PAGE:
BIARRITZ, France (Reuters) – U.S. President Donald Trump arrived in France on Saturday for what promises to be a fraught meeting of major industrialized nations, with friction over trade, climate change and Iran likely to snarl the talks.
The three-day Group of Seven meeting in the Atlantic seaside resort of Biarritz takes place amid sharp differences over a clutch of global issues that risk further dividing a group of countries already struggling to speak with one voice.
Summit host French President Emmanuel Macron wants the heads of Britain, Canada, Germany, Italy, Japan and the United States to focus on the defense of democracy, gender equality, education and the environment and has invited Asian, African and Latin American leaders to join them for a global push on these issues.
However, in a bleak assessment of relations between once-united Western allies, European Council President Donald Tusk acknowledged it would be hard to find common ground, denouncing “senseless disputes” between G7 capitals.
“This is another G7 summit which will be a difficult test of unity and solidarity of the free world and its leaders,” he told reporters ahead of the Biarritz gathering.
“It is increasingly difficult, for all of us, to find common language and the world needs more of our cooperation, not less,” he said, adding: “This may be the last moment to restore our political community.”
A grim array of disputes and problems await the leaders, with a trade war between China and the United States deteriorating, European governments struggling to defuse tensions between Washington and Tehran, and global condemnation growing over illegal fires which are ravaging the Amazon.
Trump’s history of pugnacity at multilateral gatherings, which brought last year’s G7 summit to an acrimonious end, means there is scant hope for substantive agreements.
Macron was exploring holding a joint news conference with Trump at the summit’s close, a French diplomatic source said, but has already decided that, to avoid another failure, there will be no final communique.
Trump’s fireworks at the Charlevoix summit in Canada last year prompted foreign policy analysts to dub the Group of Seven nations the G6+1.
U.S. officials said Trump would tout his policies of tax cuts and deregulation and press allies to follow his example to stave off problems with the global economy.
Hours before leaving for Biarritz, Trump reacted angrily to China’s move to impose retaliatory tariffs on more U.S. goods, even saying he was ordering U.S. companies to look at ways to close their operations in China.
Trump also took aim at France’s new tax on big tech companies, threatening to tax French wine “like they’ve never seen before”. Tusk warned that the European Union would respond in kind if Washington took aim at the digital tax.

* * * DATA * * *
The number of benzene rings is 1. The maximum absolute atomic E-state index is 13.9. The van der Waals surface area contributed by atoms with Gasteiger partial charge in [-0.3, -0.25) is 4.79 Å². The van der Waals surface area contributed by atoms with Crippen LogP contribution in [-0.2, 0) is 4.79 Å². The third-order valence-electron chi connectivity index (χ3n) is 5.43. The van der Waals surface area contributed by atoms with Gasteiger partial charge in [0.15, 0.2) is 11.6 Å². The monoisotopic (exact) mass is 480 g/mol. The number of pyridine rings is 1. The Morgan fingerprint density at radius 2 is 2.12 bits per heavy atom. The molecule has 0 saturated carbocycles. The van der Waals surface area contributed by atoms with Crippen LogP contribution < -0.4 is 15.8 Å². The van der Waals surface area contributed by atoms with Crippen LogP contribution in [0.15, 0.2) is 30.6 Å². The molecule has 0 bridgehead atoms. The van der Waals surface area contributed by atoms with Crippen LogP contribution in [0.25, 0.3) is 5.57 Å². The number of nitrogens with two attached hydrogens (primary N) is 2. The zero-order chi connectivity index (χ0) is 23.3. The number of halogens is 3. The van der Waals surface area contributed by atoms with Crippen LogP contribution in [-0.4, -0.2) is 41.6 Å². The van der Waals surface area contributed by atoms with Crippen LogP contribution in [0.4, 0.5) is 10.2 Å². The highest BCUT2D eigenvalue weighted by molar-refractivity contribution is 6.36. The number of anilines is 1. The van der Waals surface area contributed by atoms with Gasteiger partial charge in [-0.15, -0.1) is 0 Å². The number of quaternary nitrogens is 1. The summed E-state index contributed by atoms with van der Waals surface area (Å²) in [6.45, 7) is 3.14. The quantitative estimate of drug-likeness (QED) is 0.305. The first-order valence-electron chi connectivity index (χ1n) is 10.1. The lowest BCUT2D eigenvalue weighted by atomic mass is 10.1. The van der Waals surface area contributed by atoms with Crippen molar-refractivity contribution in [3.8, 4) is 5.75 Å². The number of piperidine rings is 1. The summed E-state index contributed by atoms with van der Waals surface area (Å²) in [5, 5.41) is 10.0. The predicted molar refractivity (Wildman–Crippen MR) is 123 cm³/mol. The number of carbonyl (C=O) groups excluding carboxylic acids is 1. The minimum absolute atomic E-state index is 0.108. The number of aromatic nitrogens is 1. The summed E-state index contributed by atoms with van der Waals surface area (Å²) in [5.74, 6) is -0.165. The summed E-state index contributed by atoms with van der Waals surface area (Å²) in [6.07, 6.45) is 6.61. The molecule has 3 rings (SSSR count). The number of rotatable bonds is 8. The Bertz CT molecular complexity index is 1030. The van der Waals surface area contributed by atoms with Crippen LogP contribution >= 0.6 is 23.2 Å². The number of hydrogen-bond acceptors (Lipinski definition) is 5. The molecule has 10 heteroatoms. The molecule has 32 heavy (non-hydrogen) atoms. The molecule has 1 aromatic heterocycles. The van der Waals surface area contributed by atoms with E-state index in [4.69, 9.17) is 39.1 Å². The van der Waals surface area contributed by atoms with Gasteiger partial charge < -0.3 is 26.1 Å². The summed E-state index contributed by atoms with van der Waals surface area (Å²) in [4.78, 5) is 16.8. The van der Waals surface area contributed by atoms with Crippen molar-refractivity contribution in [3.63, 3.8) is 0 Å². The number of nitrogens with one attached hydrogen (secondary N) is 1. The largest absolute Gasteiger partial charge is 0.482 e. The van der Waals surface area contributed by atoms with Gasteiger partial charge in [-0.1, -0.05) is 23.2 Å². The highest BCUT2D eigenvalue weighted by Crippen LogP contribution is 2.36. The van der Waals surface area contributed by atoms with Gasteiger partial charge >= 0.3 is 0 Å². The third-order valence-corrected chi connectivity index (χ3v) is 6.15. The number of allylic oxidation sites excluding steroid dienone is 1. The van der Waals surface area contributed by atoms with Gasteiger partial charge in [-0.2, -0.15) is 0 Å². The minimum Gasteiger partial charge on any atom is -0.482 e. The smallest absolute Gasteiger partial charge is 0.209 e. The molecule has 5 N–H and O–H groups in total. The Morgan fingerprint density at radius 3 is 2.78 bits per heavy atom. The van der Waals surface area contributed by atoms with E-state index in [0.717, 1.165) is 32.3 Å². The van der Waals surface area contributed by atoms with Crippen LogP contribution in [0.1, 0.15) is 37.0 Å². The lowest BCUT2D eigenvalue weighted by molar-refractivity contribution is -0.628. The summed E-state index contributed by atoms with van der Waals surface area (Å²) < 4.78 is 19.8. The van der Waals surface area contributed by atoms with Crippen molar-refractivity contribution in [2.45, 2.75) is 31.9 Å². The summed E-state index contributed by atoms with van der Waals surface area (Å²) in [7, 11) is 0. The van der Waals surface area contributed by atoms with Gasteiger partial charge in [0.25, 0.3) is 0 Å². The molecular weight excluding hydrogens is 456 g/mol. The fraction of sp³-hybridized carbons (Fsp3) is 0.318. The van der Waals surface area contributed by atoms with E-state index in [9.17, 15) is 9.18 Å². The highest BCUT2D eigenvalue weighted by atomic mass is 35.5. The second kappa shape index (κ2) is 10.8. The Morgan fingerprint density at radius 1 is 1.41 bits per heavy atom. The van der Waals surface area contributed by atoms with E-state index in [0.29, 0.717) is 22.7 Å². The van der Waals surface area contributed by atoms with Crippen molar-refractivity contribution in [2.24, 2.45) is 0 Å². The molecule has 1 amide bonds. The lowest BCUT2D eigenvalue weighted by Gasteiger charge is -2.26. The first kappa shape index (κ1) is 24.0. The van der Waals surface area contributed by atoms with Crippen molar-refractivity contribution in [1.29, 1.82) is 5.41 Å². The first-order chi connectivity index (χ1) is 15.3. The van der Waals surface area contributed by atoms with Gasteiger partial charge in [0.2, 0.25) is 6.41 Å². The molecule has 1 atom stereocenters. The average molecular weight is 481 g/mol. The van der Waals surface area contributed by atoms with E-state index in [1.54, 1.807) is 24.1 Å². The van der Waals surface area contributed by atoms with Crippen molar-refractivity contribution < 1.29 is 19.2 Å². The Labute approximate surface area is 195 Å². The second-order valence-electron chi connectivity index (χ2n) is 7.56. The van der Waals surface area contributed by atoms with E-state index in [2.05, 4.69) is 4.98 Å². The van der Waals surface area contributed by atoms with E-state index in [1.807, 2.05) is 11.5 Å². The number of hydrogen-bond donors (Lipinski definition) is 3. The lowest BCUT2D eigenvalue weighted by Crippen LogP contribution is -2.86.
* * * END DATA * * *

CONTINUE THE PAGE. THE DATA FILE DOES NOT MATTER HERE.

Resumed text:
China’s President Xi Jinping is not among the Asian leaders invited to the Biarritz summit.
JOHNSON’S WORLD DEBUT
Adding to the unpredictable dynamic between the G7 leaders are the new realities facing Brexit-bound Britain: dwindling influence in Europe and growing dependency on the United States.
New Prime Minister Boris Johnson will want to strike a balance between not alienating Britain’s European allies and not irritating Trump and possibly jeopardizing future trade ties. Johnson and Trump will hold bilateral talks on Sunday morning.
Even so, diplomats played down the likelihood of Trump and Johnson joining hands against the rest, citing Britain’s close foreign policy alignment with Europe on issues from Iran and trade to climate change.
“There won’t be a G5+2,” one senior G7 diplomat said.
Johnson said ahead of the summit that Britain would not retreat from its responsibilities on the world stage after Brexit, nor sacrifice its belief in the global order.
The remarks were a riposte to those who say leaving the European Union will diminish Britain’s influence on the global stage and force a pivot toward Trump’s unorthodox and often confrontational approach to diplomacy.
Anti-G7 demonstrators kicked off a colorful protest in Hendaye on the nearby French-Spanish border but were kept away from Biarritz by more than 13,000 police officers, backed by soldiers.
“The top capitalist leaders are here and we have to show them that the fight continues,” said Alain Missana, 48, an electrician wearing a yellow vest — symbol of anti-government demonstrations that have rattled France for months.
“It’s more money for the rich and nothing for the poor. We see the Amazonian forests burning and the arctic melting.”
EU leaders on Friday piled pressure on Brazilian President Jair Bolsonaro over fires raging in the Amazon rainforest.
Macron said Bolsonaro had lied in playing down concerns about climate change at a G20 summit in Japan in June, and threatened to veto a trade pact between the European Union and the Mercosur bloc of South American countries.
A French diplomatic source said advisers to the G7 leaders were working on concrete initiatives to respond to the fires.
“Our house is burning. Literally. The Amazon rain forest — the lungs which produce 20 percent of our planet’s oxygen – is on fire,” Macron tweeted in the run-up to the summit.
Reporting by Richard Lough and Marine Pennetier, John Chalmers, Crispian Balmer, John Irish in Biarritz, William James in London and Bryan Pietsch in Washington; Writing by Crispian Balmer and Richard Lough; Editing by Gareth Jones and Angus MacSwan